Another feature is the agreement in the participle, which have different forms for different genders: case matching is not an essential feature of English (only personal pronouns and pronouns that have a case mark). Similarities between such pronouns can sometimes be observed: after all, he and his commissioners have reversed or repealed dozens of other environmental rules, practices and agreements over the past four years. Britannica.com: Encyclopedia article on the deal In November 2014, this deal was extended by four months, with some additional restrictions for Iran. In the case of verbs, gender matching is less common, although it can still occur. For example, in the French composite past, past participation corresponds to the subject or object in certain circumstances (see compound past for more details). In Russian and most other Slavic languages, the form of the past in the genre coincides with the subject. « I thought we had already reached an agreement, » Simpson said with some warmth. Languages cannot have a conventional agreement, such as Japanese or Malay; almost none, as in English; a small amount, as in the spoken French; a moderate amount, as in Greek or Latin; or a large quantity, as in Swahili. Spoken French always distinguishes the second person from the plural and the first person from the plural in the formal language of each other and the rest of the present in all but all verbs of the first conjugation (infinitives in -er). The plural form of the first person and the pronoun (nous) are now generally replaced in modern French by the pronoun on (literally: « one ») and a singular form of the third person.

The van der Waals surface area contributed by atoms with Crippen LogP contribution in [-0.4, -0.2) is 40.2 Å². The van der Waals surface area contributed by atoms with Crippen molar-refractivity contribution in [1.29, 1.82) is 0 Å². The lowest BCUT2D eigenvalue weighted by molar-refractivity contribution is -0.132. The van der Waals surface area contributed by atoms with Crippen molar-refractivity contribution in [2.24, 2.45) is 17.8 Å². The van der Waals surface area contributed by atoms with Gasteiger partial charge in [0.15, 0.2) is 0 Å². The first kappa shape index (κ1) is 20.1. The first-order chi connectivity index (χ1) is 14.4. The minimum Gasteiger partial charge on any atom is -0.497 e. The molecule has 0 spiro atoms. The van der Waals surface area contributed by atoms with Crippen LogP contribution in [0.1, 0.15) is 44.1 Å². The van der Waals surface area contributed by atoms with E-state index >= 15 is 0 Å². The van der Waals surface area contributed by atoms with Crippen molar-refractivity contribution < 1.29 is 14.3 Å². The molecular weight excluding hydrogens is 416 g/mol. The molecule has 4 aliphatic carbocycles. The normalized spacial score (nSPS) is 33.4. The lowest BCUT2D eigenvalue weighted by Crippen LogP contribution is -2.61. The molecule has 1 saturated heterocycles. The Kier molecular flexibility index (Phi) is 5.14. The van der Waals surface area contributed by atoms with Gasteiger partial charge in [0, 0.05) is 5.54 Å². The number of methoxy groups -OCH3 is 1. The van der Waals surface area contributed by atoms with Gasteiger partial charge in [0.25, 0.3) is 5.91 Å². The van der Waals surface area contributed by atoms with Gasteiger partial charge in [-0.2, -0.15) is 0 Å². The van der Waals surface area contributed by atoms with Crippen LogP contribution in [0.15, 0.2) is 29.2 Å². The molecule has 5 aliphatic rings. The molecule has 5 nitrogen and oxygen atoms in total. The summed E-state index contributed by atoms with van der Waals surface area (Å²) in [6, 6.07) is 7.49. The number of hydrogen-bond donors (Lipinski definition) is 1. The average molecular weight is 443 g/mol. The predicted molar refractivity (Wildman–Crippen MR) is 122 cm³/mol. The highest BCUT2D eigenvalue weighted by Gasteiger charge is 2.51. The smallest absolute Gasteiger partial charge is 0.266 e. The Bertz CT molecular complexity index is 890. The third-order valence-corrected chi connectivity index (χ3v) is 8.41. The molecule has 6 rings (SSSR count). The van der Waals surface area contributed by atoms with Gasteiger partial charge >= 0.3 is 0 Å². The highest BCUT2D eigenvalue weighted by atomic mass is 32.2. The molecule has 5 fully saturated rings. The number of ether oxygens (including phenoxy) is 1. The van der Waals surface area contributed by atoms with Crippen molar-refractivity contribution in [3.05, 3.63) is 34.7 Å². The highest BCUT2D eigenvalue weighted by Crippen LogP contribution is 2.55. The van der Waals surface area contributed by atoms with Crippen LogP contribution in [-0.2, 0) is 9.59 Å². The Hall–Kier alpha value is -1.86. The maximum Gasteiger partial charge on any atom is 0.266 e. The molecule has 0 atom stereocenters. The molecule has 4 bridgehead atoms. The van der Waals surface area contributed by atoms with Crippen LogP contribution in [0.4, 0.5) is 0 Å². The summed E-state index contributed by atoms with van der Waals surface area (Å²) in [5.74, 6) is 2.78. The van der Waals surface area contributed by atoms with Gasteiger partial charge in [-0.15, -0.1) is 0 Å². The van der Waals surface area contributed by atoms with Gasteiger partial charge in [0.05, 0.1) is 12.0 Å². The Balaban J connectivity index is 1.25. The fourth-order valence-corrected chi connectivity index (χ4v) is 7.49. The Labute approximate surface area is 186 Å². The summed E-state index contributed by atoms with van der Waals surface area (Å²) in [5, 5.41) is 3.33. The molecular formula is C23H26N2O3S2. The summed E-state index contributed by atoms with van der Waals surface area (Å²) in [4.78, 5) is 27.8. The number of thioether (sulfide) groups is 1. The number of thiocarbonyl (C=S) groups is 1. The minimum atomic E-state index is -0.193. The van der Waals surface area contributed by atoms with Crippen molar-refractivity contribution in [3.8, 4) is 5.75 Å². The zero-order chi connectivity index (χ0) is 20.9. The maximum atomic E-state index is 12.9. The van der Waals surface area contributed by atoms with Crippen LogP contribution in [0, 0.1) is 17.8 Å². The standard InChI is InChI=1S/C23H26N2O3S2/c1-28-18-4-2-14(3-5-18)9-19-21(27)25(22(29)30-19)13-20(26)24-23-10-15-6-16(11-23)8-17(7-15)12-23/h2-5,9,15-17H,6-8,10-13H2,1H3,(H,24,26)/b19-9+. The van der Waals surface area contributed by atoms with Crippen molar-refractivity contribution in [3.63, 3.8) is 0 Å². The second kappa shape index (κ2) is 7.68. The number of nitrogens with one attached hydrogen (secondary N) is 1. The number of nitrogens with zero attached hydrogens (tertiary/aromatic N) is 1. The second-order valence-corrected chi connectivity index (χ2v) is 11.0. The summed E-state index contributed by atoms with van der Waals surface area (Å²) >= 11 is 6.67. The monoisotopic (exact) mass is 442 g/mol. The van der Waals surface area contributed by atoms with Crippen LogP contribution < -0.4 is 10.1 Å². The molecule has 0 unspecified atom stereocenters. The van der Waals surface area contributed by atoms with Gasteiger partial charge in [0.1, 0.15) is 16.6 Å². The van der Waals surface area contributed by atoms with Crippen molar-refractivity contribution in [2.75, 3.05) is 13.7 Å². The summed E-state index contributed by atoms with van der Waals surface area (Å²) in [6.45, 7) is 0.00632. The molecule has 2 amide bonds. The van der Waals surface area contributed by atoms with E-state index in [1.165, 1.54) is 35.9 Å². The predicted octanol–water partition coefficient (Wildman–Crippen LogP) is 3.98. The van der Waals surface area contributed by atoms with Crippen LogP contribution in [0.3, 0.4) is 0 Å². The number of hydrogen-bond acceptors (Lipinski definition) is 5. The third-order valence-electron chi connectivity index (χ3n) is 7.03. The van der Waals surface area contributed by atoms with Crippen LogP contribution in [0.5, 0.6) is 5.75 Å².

Thus, we work (formal) becomes work. In most verbs of other conjugations, each person can be distinguished in the plural from each other and singular forms, again if the first person of the traditional plural is used. The other endings that appear in written French (that is: all singular endings and also the third person plural of verbs that are not with infinitives in -er) are often pronounced in the same way, except in connection contexts. Irregular verbs such as being, doing, going, and having have much more pronounced forms of correspondence than normal verbs. .